My advice to you is to use Drupal because you can get far fast. Use lean methodology (lean canvas etc.) and get your MVP out as fast as possible and start making money. Don't try and build lots of functionality that you don't know works, and by works I mean makes a profit.
Watch GaryV, as he says - the market is always right. Focus on selling cars or vin checking or whatever it is you're doing, nobody apart from techies give a hoot what your site is built on. Some of the biggest sites in the world are built on PHP, e.g. Facebook. Some of the biggest sites are built on Drupal, e.g. Weather.com (the most personalised site as every visitor sees a different output, and delivers data to mobile apps).
Your code won't help your business succeed, selling will.
We found Drupal's hooking system a pain to work with and it made debugging incredibly difficult.
We were using Drupal 6 at the time, not sure what has improved since then.
* A framework works at a lower level compared to a CMS. So if you have lot of customizations to be done which is not limited to how it looks - a framework is better* If most of the work needed is to change how a site looks and content only, a CMS might be a good fit* From your point it looks like there is a need for a strong platform* Which language are you programmers comfortable with (if you already have a tech team)?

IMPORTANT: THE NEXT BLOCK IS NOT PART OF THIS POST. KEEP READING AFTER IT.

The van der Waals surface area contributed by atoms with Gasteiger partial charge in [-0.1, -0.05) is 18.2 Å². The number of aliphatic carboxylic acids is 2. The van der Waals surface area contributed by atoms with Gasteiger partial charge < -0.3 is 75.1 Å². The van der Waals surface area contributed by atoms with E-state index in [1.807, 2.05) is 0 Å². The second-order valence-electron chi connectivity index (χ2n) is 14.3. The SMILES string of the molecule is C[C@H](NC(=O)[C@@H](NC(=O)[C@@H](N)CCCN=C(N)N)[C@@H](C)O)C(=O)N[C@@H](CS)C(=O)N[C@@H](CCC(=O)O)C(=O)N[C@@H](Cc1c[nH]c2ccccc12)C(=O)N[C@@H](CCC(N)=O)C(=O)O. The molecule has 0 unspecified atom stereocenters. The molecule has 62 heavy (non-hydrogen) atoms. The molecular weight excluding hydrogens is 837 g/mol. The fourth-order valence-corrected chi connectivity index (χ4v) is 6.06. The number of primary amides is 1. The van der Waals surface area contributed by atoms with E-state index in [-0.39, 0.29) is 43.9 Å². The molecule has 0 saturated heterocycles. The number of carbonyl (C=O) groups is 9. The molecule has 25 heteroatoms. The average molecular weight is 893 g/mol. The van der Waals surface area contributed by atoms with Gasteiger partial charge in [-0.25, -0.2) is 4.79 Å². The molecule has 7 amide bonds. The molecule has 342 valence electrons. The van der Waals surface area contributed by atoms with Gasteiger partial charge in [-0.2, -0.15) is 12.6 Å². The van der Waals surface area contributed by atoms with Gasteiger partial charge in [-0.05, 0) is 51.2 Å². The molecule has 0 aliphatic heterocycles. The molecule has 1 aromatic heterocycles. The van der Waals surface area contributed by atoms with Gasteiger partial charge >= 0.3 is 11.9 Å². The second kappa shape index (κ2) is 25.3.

For the company I was working in earlier, Drupal 7 was being used.
For my own startup I am using Django.
Drupal or Django? A Guide for Decision Makershttp://blog.birdhouse.org/2009/11/11/drupal-or-django/
imho ... i worked with both of them :)
* drupal is a really nice, secure and extensible portal-system which can be enhanced with plugins written in php